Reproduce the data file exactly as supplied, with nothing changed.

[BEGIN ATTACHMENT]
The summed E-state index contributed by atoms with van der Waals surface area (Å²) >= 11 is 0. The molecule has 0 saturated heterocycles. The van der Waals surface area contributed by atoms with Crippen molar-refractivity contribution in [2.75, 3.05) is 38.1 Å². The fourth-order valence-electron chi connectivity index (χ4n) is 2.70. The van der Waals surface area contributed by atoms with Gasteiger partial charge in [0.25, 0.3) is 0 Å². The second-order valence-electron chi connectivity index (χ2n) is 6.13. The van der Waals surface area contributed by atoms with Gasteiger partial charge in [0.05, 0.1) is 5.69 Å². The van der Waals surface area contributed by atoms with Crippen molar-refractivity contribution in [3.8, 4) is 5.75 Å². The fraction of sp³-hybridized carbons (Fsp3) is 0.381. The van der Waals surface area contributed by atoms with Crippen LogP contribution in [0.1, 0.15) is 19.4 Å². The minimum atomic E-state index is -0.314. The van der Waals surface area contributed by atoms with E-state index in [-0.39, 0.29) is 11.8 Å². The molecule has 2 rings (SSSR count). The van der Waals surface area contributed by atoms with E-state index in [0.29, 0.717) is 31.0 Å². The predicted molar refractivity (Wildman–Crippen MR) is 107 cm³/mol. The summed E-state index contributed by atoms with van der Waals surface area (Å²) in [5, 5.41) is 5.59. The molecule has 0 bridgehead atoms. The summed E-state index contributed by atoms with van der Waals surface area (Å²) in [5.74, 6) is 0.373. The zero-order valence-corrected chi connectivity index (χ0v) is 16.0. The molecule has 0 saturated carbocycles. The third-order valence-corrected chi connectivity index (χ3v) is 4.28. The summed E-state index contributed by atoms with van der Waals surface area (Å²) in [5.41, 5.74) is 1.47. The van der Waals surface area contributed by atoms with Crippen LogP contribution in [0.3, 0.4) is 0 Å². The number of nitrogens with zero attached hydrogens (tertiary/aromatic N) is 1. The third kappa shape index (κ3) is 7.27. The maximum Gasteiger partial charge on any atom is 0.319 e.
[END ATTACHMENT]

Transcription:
The summed E-state index contributed by atoms with van der Waals surface area (Å²) >= 11 is 0. The molecule has 0 saturated heterocycles. The van der Waals surface area contributed by atoms with Crippen molar-refractivity contribution in [2.75, 3.05) is 38.1 Å². The fourth-order valence-electron chi connectivity index (χ4n) is 2.70. The van der Waals surface area contributed by atoms with Gasteiger partial charge in [0.25, 0.3) is 0 Å². The second-order valence-electron chi connectivity index (χ2n) is 6.13. The van der Waals surface area contributed by atoms with Gasteiger partial charge in [0.05, 0.1) is 5.69 Å². The van der Waals surface area contributed by atoms with Crippen molar-refractivity contribution in [3.8, 4) is 5.75 Å². The fraction of sp³-hybridized carbons (Fsp3) is 0.381. The van der Waals surface area contributed by atoms with Crippen LogP contribution in [0.1, 0.15) is 19.4 Å². The minimum atomic E-state index is -0.314. The van der Waals surface area contributed by atoms with E-state index in [-0.39, 0.29) is 11.8 Å². The molecule has 2 rings (SSSR count). The van der Waals surface area contributed by atoms with E-state index in [0.29, 0.717) is 31.0 Å². The predicted molar refractivity (Wildman–Crippen MR) is 107 cm³/mol. The summed E-state index contributed by atoms with van der Waals surface area (Å²) in [5, 5.41) is 5.59. The molecule has 0 bridgehead atoms. The summed E-state index contributed by atoms with van der Waals surface area (Å²) in [5.74, 6) is 0.373. The zero-order valence-corrected chi connectivity index (χ0v) is 16.0. The molecule has 0 saturated carbocycles. The third-order valence-corrected chi connectivity index (χ3v) is 4.28. The summed E-state index contributed by atoms with van der Waals surface area (Å²) in [5.41, 5.74) is 1.47. The van der Waals surface area contributed by atoms with Crippen LogP contribution in [0.3, 0.4) is 0 Å². The number of nitrogens with zero attached hydrogens (tertiary/aromatic N) is 1. The third kappa shape index (κ3) is 7.27. The maximum Gasteiger partial charge on any atom is 0.319 e.